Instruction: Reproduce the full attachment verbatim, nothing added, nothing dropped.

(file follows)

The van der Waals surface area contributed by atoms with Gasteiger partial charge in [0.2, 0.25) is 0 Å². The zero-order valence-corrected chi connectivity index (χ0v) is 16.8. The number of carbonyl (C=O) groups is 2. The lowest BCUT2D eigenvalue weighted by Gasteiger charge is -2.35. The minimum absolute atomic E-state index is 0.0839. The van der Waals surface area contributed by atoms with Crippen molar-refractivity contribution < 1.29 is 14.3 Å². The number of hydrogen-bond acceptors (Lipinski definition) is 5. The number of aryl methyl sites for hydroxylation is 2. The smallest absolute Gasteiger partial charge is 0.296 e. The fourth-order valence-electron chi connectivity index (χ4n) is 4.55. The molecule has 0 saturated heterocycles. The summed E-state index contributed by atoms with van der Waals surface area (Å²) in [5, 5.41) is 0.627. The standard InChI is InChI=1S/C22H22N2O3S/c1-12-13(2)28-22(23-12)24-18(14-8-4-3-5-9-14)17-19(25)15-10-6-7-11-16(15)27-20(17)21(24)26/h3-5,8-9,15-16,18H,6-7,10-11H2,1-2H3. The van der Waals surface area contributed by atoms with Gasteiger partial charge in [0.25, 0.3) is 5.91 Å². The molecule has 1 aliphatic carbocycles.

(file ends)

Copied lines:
The van der Waals surface area contributed by atoms with Gasteiger partial charge in [0.2, 0.25) is 0 Å². The zero-order valence-corrected chi connectivity index (χ0v) is 16.8. The number of carbonyl (C=O) groups is 2. The lowest BCUT2D eigenvalue weighted by Gasteiger charge is -2.35. The minimum absolute atomic E-state index is 0.0839. The van der Waals surface area contributed by atoms with Crippen molar-refractivity contribution < 1.29 is 14.3 Å². The number of hydrogen-bond acceptors (Lipinski definition) is 5. The number of aryl methyl sites for hydroxylation is 2. The smallest absolute Gasteiger partial charge is 0.296 e. The fourth-order valence-electron chi connectivity index (χ4n) is 4.55. The molecule has 0 saturated heterocycles. The summed E-state index contributed by atoms with van der Waals surface area (Å²) in [5, 5.41) is 0.627. The standard InChI is InChI=1S/C22H22N2O3S/c1-12-13(2)28-22(23-12)24-18(14-8-4-3-5-9-14)17-19(25)15-10-6-7-11-16(15)27-20(17)21(24)26/h3-5,8-9,15-16,18H,6-7,10-11H2,1-2H3. The van der Waals surface area contributed by atoms with Gasteiger partial charge in [0.25, 0.3) is 5.91 Å². The molecule has 1 aliphatic carbocycles.